These 60-year-olds on Instagram, Snapchat are never too old for likes
Why should millenials have all the fun? Meet the 60-year-olds who love Instagramming and Snapchatting as much as you
61 years Mansoor Showghi Yezdi Uses Instagram to post slice of life nuggets
Dr Mansoor Showghi Yezdi, a 61-year-old café owner from Mahim, has been patronising a neighbourhood barber shop for over 20 years. But last month when he dropped by for a haircut, Yezdi decided to do something that he had mostly seen millennials do. He clicked a mirror selfie. After passing it through a filter on Instagram, he uploaded it with the caption: Jab sar jo tera chakraye. The picture fetched 25 likes and words of praise for both Yezdi and the barber. "I was impressed with the haircut, and a little vanity never hurt anybody," he laughs. Yezdi, who joined Instagram last year, has 375 followers and 890 posts. "The app just helps me feel young again," he says.
The late bloomers
Yezdi belongs to the growing number of senior citizens who are getting savvy on social media. According to PEW Research Centre, an American think tank based in Washington, DC, social media usage among senior citizens is on the rise. Today, 34 per cent of Americans aged 65 and up say they ever use social networking sites like Facebook or Twitter. This represents a seven-point increase from 2013, when 27 per cent of older adults reported using social media. And what America does, India must follow.
52 years Meera Singh Uses Snapchat for the funny filters
Manveer Singh Malhi, national digital head of iGenero, a digital interaction agency headquartered in Hyderabad, feels Indians above the age of 55 are also slowly catching up. "Senior citizens are deepening their engagement with various forms of social media. It has a lot to do with the desire to keep in touch with family members who are living in other cities or countries." As per data collected by the agency, only four per cent Indians above the age of 56 used Facebook in 2013. That number grew to nine per cent in 2017 from a total of 201 million users. "Instagram which had a negligible following in that demographic five years ago, now has four per cent Indians," he says.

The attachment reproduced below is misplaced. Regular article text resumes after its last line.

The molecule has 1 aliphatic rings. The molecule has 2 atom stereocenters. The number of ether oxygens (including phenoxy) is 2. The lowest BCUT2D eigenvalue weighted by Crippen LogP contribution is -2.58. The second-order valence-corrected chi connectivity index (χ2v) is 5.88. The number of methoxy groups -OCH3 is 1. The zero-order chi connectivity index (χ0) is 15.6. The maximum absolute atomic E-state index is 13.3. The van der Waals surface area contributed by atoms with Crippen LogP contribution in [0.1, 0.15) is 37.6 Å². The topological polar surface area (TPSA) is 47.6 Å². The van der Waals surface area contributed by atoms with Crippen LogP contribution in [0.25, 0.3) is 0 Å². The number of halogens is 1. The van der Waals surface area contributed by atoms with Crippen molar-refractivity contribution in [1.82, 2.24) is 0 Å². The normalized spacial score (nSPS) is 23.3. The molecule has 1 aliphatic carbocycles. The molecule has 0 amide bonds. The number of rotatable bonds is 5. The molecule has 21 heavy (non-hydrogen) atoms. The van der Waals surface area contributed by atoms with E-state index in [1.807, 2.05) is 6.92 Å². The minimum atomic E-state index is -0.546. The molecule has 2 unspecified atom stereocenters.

In a day, Yezdi uploads at least five posts on Facebook and Instagram. "I think it's a great way of expressing myself," he thinks While for most, the primary motive is to stay in touch with family, for others there are different benefits. Amod Sharma, former executive director of related business, Air India, says being on Facebook has enabled him to have conversations with people who he thought he'd never see again. "I'm back in touch with my school mates. Thanks to this, I never miss a single birthday," he says. The 62-year-old usually accesses the site from his smartphone that helps him keep busy during commutes. Although he's also on Twitter, he prefers Facebook because he has a choice of keeping the profile restricted. "I use Twitter for news," he says.
62 years Amod Sharma Uses Facebook to be in touch with friends
Malhi says patterns of usage among the elderly aren't too different from the young. "They prefer liking, commenting and chatting like any average youngster." Interestingly, even those who were initially averse to the idea of computers, are slowly embracing it out of curiosity. Sometimes a slight nudge from the children helps.
Niranjan Badakere, who worked for a newspaper, says he created a Facebook account because his son Chetan convinced him to. "But it took me a good five months to understand the basics," he says. Badakere, also a passionate cook, mostly uploads recipes. But his latest fad is organising quizzes. "I put up limericks and wordplay. But I stay away from political posts. My idea is to have fun," he says.
70 years Niranjan Badakere Uses Facebook to upload recipes
The disappearing act
Many are looking beyond Facebook. Meera Singh, a 52-year-old from Lucknow, whose son Pratinav works in Mumbai, signed up on Snapchat recently. Known for its ephemerality, Snapchat posts disappear once you view them. "I'd see him making funny faces while taking selfies. He later told me that he was trying out different lenses like doggy ears and love eyes," she says. One evening, she asked him to teach her. Since then, the posts have been flowing. "I send him what I think is a normal picture, but he ends up amused, or sometimes scared, because the angle is all wrong," she laughs. But each time, there's a new update, Singh has a tough time figuring it out. "I guess it's the novelty factor that keeps youngsters hooked."
9 The percentage of senior citizens in India using Facebook in 2017
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